Compared to most recent years, when for example I recorded 165 species in the county in 2011, 187 in 2012 and 173 in 2013, this has been a particularly poor one with just 157 species recorded by mid December - one of my worst years on record


It's all over - 2012 has come to an end. I managed a total of 187 out of the 198 species recorded all told in Buckinghamshire - 94% of the total - probably my highest-ever annual tally.

The current record is 191 species achieved in 2006 and held jointly by both Rob Hill and Simon Nichols

Wednesday, 26 September 2012

Almost flogging a dead horse but a few surprises - WOODLARKS, OSPREY, GROPPER - and a lot of late WHINCHATS


A band of heavy rain passed through from the southwest early to mid morning before clearing away. It was replaced by very still conditions - and quite mild. Having aborted a trip down west for Ortolan/Buff-breasted Sandpiper, I was soon then hit by all manner of messages from the Northeast - with rare warbler after rare warbler found as the skies cleared. In fact by 1400 hours, no less than 3 different Pallas's Grasshopper Warblers had been found - I was well depressed....

Anyhow, I made the best of a bad situation and decided to flog around the local areas in search of that rare and although not in the same league as your Arctic/Greenish, did turn up a few surprises.....but it was hard work

(mainly private)

I decided to start at Springfield Farm where GS had 'gripped' me off the previous evening with his phone call. After liaising with him again this morning, I soon located the COMMON STONECHATS - in fact 3 of them - an adult male, an adult female and a first-year. There was also at least 1 WHINCHAT still present, as well as a single adult COMMON WHITETHROAT. The chats were concentrated well down the cinder track - much further down than usual - and were the first that I had seen in the Recording Area for a couple of years. But better was yet to come......

As I got to the point where the cinder track veered sharply to the left, I became aware of a very large flock of Meadow Pipits (100+) in the patch that had been cleared by the archaeologists' earlier in the summer. As I wandered out into the sparsely vegetated ground to check through them, I heard a liquidy alarm note and there just a few yards in front of me were 2 WOODLARKS - an adult and a first-year. I enjoyed excellent views of them for a few minutes before they flushed and flew calling across to the well vegetated pit top at the end of the track. I immediately called Rob Hill as I knew this was a species he wanted to see in the county, and then RBA, Graham Smith and Dave Cleal. As I was on the phone, both birds seemed to drop back down on the cleared area and I left them (Adam Bassett phoned me later to say that he was getting great views of one of them).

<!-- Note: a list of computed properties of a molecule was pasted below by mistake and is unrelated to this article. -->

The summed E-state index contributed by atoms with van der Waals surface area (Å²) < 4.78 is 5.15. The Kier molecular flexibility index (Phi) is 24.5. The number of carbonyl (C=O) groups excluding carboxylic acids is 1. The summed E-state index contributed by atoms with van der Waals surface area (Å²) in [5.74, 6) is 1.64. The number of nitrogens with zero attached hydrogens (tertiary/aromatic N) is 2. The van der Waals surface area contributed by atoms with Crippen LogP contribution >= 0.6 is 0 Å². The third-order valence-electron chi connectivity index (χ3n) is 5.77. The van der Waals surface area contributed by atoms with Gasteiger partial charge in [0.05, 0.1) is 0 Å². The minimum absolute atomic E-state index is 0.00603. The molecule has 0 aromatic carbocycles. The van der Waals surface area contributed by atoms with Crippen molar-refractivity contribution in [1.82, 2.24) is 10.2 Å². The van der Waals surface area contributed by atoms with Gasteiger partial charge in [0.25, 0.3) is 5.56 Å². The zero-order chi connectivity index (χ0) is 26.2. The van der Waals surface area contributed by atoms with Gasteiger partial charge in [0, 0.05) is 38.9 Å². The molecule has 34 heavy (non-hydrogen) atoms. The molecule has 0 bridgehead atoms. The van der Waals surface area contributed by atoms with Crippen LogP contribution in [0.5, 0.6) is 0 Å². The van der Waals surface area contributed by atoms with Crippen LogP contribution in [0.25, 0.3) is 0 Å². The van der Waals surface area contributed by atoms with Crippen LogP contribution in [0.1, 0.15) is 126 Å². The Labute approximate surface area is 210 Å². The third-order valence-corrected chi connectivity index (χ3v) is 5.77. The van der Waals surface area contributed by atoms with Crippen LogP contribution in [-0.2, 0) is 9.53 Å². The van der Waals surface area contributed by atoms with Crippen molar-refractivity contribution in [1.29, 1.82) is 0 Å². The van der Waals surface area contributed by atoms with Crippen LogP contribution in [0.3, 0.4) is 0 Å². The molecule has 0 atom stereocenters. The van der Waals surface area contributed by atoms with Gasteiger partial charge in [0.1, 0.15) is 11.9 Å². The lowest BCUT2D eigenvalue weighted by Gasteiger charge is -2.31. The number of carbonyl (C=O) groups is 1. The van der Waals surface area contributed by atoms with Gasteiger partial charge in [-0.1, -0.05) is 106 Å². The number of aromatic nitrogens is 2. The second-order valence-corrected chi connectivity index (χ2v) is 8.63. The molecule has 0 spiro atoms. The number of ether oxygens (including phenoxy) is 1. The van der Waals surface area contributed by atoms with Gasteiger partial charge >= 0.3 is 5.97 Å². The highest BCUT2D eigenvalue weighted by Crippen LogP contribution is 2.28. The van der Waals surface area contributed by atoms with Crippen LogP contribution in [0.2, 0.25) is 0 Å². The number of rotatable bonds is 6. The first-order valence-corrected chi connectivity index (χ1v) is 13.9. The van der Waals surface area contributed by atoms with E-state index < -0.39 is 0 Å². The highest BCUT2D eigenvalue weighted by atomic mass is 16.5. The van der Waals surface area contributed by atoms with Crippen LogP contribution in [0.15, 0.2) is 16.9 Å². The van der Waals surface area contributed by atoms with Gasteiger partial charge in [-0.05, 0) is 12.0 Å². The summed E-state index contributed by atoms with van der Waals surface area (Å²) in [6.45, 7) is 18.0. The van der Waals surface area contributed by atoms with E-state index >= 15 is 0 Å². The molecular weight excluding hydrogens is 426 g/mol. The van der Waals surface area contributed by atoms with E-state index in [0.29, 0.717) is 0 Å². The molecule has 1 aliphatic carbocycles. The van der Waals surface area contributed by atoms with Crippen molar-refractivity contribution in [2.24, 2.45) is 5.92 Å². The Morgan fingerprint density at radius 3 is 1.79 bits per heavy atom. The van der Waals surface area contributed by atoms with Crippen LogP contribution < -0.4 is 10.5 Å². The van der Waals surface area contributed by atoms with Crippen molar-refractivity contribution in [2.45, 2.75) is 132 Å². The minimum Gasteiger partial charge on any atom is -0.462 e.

I did a thorough search of surrounding areas but only came across 8 Linnets, more Meadow Pipits, 2 COMMON RAVENS and lots of Red Kites. A group of 6 adult male Greenfinches were nearby bathing.


I then joined up with Steve Blake at Tyttenhanger where we enjoyed excellent views of a male COMMON STONECHAT and a WHINCHAT on the fenceline on the east side of the main birding pit; also a Bar-headed Goose amongst 59 Atlantic Canada Geese and two Common Chiffchaffs.


For around half an hour, it poured with rain and I sat in the car talking with the various observers that seemed to be stumbling into PG Tips on the North East Coast. With clearing skies and slack winds, I decided to take my chance on the hills and do a full circuit. Approaching the trig point, a large raptor appeared overhead and rather than the expected Red Kite, it was a juvenile OSPREY purposefully on its way SSW. It was flapping strongly rather than gliding and was following the contour of the hills and had a typically well streaked breast band, distinctive pale tips to the terminal tail band and gleaming white unmarked underwing coverts. This was at 1425 hours and by three minutes later it was gone - perhaps heading towards the Gade Valley.

As I continued up towards the Beacon trig point, I flushed a strange looking bird from the edge of the chalk track. It had a longish tail and was very dark. I thought pipit at first but when I tracked it down in the grass, I was surprised to see that it was a locustella - and quite a greyish one at that. I looked at it for ages and next to point blank range but could not make it any more than just a GRASSHOPPER WARBLER - perhaps a young one or an individual from further east.

A wave of 22 House Martins and 7 Barn Swallows passed away to the SSW (following the same line as the Osprey), whilst 50 or so Goldfinches were still resident along the top escarpment.

Dropping down into the weedy field at the base of Gallows Hill, the fenceline held 3 WHINCHATS and 2 Northern Wheatears, whilst the only other migrant I noted in the area was a single Common Chiffchaff by the car park. An awful amount of flogging around with few birds to show for it.


And so on to the reservoirs and Startop's was pretty birdless - fishermen were wading out into the water. WILSTONE on the other hand still harboured our celebrity GREAT WHITE EGRET - fishing in the shallows but in the boatyard corner and rather distant (see Alan Reynold's superb montage of images above).

All 6 Little Egrets were still present too, 16 Great Crested Grebes, 42 Mute Swans, 4 Greylag Geese, 12 Gadwall, the 3 PINTAIL, 113 Shoveler, 114 Wigeon, 313 Teal, 138 Tufted Duck, 106 Pochard and a whopping 802 Coot - RINGED PLOVER still present, 39 :Lapwing, active Kingfishers and a single remaining HOBBY - oh, and a bright and chirpy Lucy Flower !

And that was it......